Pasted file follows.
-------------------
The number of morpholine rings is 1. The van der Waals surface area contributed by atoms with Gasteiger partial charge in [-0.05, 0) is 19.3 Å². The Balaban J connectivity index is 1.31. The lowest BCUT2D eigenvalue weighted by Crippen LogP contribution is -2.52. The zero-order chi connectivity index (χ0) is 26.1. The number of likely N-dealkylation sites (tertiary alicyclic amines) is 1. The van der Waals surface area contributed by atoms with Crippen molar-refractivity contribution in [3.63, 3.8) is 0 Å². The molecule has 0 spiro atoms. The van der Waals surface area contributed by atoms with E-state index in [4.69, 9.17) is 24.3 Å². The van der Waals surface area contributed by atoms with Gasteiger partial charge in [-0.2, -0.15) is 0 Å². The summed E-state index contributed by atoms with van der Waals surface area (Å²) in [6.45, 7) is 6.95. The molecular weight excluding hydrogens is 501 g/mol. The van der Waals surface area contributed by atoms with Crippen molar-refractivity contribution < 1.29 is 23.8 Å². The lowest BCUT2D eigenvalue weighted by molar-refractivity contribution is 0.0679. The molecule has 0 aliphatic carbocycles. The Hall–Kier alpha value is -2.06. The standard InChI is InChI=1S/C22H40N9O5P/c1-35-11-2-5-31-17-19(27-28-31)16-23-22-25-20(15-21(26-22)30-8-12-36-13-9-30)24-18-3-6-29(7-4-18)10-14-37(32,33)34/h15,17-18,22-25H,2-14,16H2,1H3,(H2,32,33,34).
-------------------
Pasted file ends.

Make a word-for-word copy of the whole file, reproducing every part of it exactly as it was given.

The number of morpholine rings is 1. The van der Waals surface area contributed by atoms with Gasteiger partial charge in [-0.05, 0) is 19.3 Å². The Balaban J connectivity index is 1.31. The lowest BCUT2D eigenvalue weighted by Crippen LogP contribution is -2.52. The zero-order chi connectivity index (χ0) is 26.1. The number of likely N-dealkylation sites (tertiary alicyclic amines) is 1. The van der Waals surface area contributed by atoms with Crippen molar-refractivity contribution in [3.63, 3.8) is 0 Å². The molecule has 0 spiro atoms. The van der Waals surface area contributed by atoms with E-state index in [4.69, 9.17) is 24.3 Å². The van der Waals surface area contributed by atoms with Gasteiger partial charge in [-0.2, -0.15) is 0 Å². The summed E-state index contributed by atoms with van der Waals surface area (Å²) in [6.45, 7) is 6.95. The molecular weight excluding hydrogens is 501 g/mol. The van der Waals surface area contributed by atoms with Crippen molar-refractivity contribution < 1.29 is 23.8 Å². The lowest BCUT2D eigenvalue weighted by molar-refractivity contribution is 0.0679. The molecule has 0 aliphatic carbocycles. The Hall–Kier alpha value is -2.06. The standard InChI is InChI=1S/C22H40N9O5P/c1-35-11-2-5-31-17-19(27-28-31)16-23-22-25-20(15-21(26-22)30-8-12-36-13-9-30)24-18-3-6-29(7-4-18)10-14-37(32,33)34/h15,17-18,22-25H,2-14,16H2,1H3,(H2,32,33,34).